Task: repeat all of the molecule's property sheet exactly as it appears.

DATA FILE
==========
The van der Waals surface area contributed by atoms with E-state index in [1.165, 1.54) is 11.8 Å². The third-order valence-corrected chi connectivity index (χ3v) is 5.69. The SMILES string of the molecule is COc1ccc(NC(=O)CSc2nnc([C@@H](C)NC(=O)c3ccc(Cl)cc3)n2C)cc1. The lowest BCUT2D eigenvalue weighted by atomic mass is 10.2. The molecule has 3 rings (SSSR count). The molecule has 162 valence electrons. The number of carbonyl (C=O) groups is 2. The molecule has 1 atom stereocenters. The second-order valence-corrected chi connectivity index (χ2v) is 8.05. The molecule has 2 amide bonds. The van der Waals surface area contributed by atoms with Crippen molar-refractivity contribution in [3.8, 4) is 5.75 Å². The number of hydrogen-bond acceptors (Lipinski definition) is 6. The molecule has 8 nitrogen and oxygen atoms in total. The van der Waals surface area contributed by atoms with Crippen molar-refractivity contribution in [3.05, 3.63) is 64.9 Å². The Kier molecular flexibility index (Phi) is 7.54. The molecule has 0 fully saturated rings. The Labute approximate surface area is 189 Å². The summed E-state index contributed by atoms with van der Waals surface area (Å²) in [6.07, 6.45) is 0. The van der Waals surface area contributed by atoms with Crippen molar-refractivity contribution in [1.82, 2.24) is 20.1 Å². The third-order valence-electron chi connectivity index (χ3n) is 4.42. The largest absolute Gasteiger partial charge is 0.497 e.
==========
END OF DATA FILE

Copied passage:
The van der Waals surface area contributed by atoms with E-state index in [1.165, 1.54) is 11.8 Å². The third-order valence-corrected chi connectivity index (χ3v) is 5.69. The SMILES string of the molecule is COc1ccc(NC(=O)CSc2nnc([C@@H](C)NC(=O)c3ccc(Cl)cc3)n2C)cc1. The lowest BCUT2D eigenvalue weighted by atomic mass is 10.2. The molecule has 3 rings (SSSR count). The molecule has 162 valence electrons. The number of carbonyl (C=O) groups is 2. The molecule has 1 atom stereocenters. The second-order valence-corrected chi connectivity index (χ2v) is 8.05. The molecule has 2 amide bonds. The van der Waals surface area contributed by atoms with Crippen molar-refractivity contribution in [3.8, 4) is 5.75 Å². The number of hydrogen-bond acceptors (Lipinski definition) is 6. The molecule has 8 nitrogen and oxygen atoms in total. The van der Waals surface area contributed by atoms with Crippen molar-refractivity contribution in [3.05, 3.63) is 64.9 Å². The Kier molecular flexibility index (Phi) is 7.54. The molecule has 0 fully saturated rings. The Labute approximate surface area is 189 Å². The summed E-state index contributed by atoms with van der Waals surface area (Å²) in [6.07, 6.45) is 0. The van der Waals surface area contributed by atoms with Crippen molar-refractivity contribution in [1.82, 2.24) is 20.1 Å². The third-order valence-electron chi connectivity index (χ3n) is 4.42. The largest absolute Gasteiger partial charge is 0.497 e.